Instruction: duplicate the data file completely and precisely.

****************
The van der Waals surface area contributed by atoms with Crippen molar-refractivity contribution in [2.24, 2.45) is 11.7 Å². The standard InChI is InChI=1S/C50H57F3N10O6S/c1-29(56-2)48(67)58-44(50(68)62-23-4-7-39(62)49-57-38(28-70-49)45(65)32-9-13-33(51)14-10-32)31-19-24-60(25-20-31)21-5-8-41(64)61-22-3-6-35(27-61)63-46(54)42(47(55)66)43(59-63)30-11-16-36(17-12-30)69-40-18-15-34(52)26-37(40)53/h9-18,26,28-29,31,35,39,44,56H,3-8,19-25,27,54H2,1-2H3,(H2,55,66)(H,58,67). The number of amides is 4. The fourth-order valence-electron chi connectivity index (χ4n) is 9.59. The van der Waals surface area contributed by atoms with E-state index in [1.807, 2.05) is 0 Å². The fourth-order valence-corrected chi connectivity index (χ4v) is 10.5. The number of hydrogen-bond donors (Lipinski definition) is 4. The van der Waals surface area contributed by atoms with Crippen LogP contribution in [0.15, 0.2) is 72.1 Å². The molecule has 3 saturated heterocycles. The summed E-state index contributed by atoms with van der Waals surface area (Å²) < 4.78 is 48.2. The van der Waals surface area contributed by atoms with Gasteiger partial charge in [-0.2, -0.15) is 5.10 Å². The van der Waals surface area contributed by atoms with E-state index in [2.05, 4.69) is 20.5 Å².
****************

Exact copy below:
The van der Waals surface area contributed by atoms with Crippen molar-refractivity contribution in [2.24, 2.45) is 11.7 Å². The standard InChI is InChI=1S/C50H57F3N10O6S/c1-29(56-2)48(67)58-44(50(68)62-23-4-7-39(62)49-57-38(28-70-49)45(65)32-9-13-33(51)14-10-32)31-19-24-60(25-20-31)21-5-8-41(64)61-22-3-6-35(27-61)63-46(54)42(47(55)66)43(59-63)30-11-16-36(17-12-30)69-40-18-15-34(52)26-37(40)53/h9-18,26,28-29,31,35,39,44,56H,3-8,19-25,27,54H2,1-2H3,(H2,55,66)(H,58,67). The number of amides is 4. The fourth-order valence-electron chi connectivity index (χ4n) is 9.59. The van der Waals surface area contributed by atoms with E-state index in [1.807, 2.05) is 0 Å². The fourth-order valence-corrected chi connectivity index (χ4v) is 10.5. The number of hydrogen-bond donors (Lipinski definition) is 4. The van der Waals surface area contributed by atoms with Crippen LogP contribution in [0.15, 0.2) is 72.1 Å². The molecule has 3 saturated heterocycles. The summed E-state index contributed by atoms with van der Waals surface area (Å²) < 4.78 is 48.2. The van der Waals surface area contributed by atoms with Gasteiger partial charge in [-0.2, -0.15) is 5.10 Å². The van der Waals surface area contributed by atoms with E-state index in [2.05, 4.69) is 20.5 Å².